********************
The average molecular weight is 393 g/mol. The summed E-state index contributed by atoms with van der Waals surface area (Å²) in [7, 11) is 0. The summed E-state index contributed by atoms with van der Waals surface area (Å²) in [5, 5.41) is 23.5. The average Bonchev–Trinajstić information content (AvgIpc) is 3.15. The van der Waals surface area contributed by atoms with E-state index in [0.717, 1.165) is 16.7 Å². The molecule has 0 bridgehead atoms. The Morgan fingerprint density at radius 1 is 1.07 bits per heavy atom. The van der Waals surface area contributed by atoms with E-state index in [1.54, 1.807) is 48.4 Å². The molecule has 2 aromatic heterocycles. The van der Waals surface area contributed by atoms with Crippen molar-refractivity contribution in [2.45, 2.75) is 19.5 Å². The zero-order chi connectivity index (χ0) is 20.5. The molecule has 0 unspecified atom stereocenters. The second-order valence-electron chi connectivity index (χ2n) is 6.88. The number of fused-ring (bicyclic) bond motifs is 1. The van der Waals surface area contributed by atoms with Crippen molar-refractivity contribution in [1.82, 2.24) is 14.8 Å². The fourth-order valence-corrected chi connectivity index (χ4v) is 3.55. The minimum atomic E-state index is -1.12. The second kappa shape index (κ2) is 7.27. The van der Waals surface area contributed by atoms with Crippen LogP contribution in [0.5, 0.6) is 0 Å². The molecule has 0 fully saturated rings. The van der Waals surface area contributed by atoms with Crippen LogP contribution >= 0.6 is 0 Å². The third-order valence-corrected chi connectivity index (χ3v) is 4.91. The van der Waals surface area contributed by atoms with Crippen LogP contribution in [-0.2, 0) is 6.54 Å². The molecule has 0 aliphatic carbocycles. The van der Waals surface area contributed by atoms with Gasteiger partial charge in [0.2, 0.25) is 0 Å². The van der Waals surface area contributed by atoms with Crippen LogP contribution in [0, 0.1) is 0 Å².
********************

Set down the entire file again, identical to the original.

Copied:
The average molecular weight is 393 g/mol. The summed E-state index contributed by atoms with van der Waals surface area (Å²) in [7, 11) is 0. The summed E-state index contributed by atoms with van der Waals surface area (Å²) in [5, 5.41) is 23.5. The average Bonchev–Trinajstić information content (AvgIpc) is 3.15. The van der Waals surface area contributed by atoms with E-state index in [0.717, 1.165) is 16.7 Å². The molecule has 0 bridgehead atoms. The Morgan fingerprint density at radius 1 is 1.07 bits per heavy atom. The van der Waals surface area contributed by atoms with E-state index in [1.54, 1.807) is 48.4 Å². The molecule has 2 aromatic heterocycles. The van der Waals surface area contributed by atoms with Crippen molar-refractivity contribution in [2.45, 2.75) is 19.5 Å². The zero-order chi connectivity index (χ0) is 20.5. The molecule has 0 unspecified atom stereocenters. The second-order valence-electron chi connectivity index (χ2n) is 6.88. The number of fused-ring (bicyclic) bond motifs is 1. The van der Waals surface area contributed by atoms with Crippen molar-refractivity contribution in [1.82, 2.24) is 14.8 Å². The fourth-order valence-corrected chi connectivity index (χ4v) is 3.55. The minimum atomic E-state index is -1.12. The second kappa shape index (κ2) is 7.27. The van der Waals surface area contributed by atoms with Crippen LogP contribution in [0.5, 0.6) is 0 Å². The molecule has 0 fully saturated rings. The van der Waals surface area contributed by atoms with Crippen LogP contribution >= 0.6 is 0 Å². The third-order valence-corrected chi connectivity index (χ3v) is 4.91. The van der Waals surface area contributed by atoms with Crippen LogP contribution in [-0.2, 0) is 6.54 Å². The molecule has 0 aliphatic carbocycles. The van der Waals surface area contributed by atoms with Gasteiger partial charge in [0.2, 0.25) is 0 Å². The van der Waals surface area contributed by atoms with Crippen LogP contribution in [0, 0.1) is 0 Å².